Such fasting was a sham and a mockery. They received praise from no one but the onlookers. Ceremonial fasting meant nothing to God.

John Calvin said, “Many for want of knowing its usefulness undervalue its necessity. And some reject it altogether as superfluous, while on the other hand, where the proper use of fasting is not well understood, it easily degenerates into superstition.”

Fasting was only significant when it involved mourning over sin.

Pagans believed demons could enter a person through food. If they felt they were under attack, they abstained from food. But in the Old Testament, fasting was always over sorrow for sin.

Giving Up in the New Testament

In the New Testament period, the meaning of fasting changed. Early Christians fasted, but not over sin in their lives. They did it to set aside normal daily distractions to get clear direction from God. A person waited for God to reveal his will.

Such as when the Gospel came to the Gentiles by Cornelius through Peter’s ministry. This happened because of a vision from God. Peter went to Cornelius’ house. It was while he Cornelius was fasting that the word of God came to him and told him to send for Peter.

The beginning of Paul’s missionary journeys was connected with fasting. While the church at Antioch fasted, the Spirit gave them instructions to set apart Paul and Barnabas. “And when they had fasted and prayed, and laid their hands on them, they sent them away” (Acts 13:3).

In the New Testament, fasting was a personal exercise between a person and God. They sought God’s presence, and he revealed his will.

Giving Up in the Present

Christians are not commanded to fast, but neither are they forbidden. It can be appropriate if God leads us to it.

Instances when fasting may be appropriate include times of sorrow (David when he learned his child was ill), times of danger (Israel when threatened by enemies), times when confession and mourning over sin is needed, times when we are searching for God’s will, times when we are about to begin an important task or new ministry (Jesus before he was tempted and began his public ministry), and times when we are making plans and need God’s direction.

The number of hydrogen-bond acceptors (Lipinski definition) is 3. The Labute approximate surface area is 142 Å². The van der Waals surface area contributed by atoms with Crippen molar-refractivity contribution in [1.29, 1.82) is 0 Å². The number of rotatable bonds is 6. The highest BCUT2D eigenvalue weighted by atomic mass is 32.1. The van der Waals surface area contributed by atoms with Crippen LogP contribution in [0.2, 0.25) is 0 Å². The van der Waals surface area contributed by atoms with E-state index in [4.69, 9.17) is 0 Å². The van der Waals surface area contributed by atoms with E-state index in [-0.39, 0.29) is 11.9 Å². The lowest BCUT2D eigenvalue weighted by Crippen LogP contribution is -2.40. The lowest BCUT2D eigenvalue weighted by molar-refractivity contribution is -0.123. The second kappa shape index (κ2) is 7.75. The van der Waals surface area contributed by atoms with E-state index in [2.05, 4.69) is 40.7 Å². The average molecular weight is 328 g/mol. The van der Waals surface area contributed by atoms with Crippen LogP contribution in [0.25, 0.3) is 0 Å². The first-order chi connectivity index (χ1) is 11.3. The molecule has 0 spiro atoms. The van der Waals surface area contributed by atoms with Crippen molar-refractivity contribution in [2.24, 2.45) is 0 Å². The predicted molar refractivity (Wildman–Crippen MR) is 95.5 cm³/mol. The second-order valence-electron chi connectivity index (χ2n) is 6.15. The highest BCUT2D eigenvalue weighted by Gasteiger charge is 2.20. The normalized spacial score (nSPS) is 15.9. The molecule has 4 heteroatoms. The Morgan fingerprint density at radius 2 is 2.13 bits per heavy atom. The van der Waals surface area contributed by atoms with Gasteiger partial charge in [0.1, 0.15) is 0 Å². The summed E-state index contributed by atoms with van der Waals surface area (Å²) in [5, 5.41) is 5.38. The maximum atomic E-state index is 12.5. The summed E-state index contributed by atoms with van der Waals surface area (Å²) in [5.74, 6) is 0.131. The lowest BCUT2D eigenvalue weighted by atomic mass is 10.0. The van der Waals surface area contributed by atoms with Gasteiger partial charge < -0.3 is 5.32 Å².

Fasting must be linked to prayer and a sincere heart. We can also fast from things other than food. We can fast from things that crowd our life and take away God’s time. This lends time for prayer and Bible study where God can speak to us.

One wrote, “Fasting is not confined to abstinence from eating and drinking. Fasting really means voluntary abstinence for a time from various necessities of life, such as food, drink, sleep, rest, association with people and so forth…Fasting in the Christian sense does not involve looking upon the necessities of life, which we have mentioned, as unclean and unholy…Fasting implies merely that our souls at certain times need to concentrate more strongly on the one thing needful than at other times, and for that reason we renounce for the time being those things which in themselves, may be both permissible and profitable.”

David Wilkerson’s story is told in The Cross and the Switchblade. It was fasting from entertainment that led him to see God’s will. He pastored a small church in Pennsylvania. The church was growing, but he was restless. While watching the Late Show, he thought about how he might better spend his time in prayer. He decided to put an ad in the paper to sell the television. He asked God to let a buyer appear right away if this was his will. Twenty-five minutes after the paper was out, a buyer called. In fifteen minutes, he had sold his television. God led David to work with teenage gang members in New York City.

Photo by Ben White on Unsplash
Martin Wiles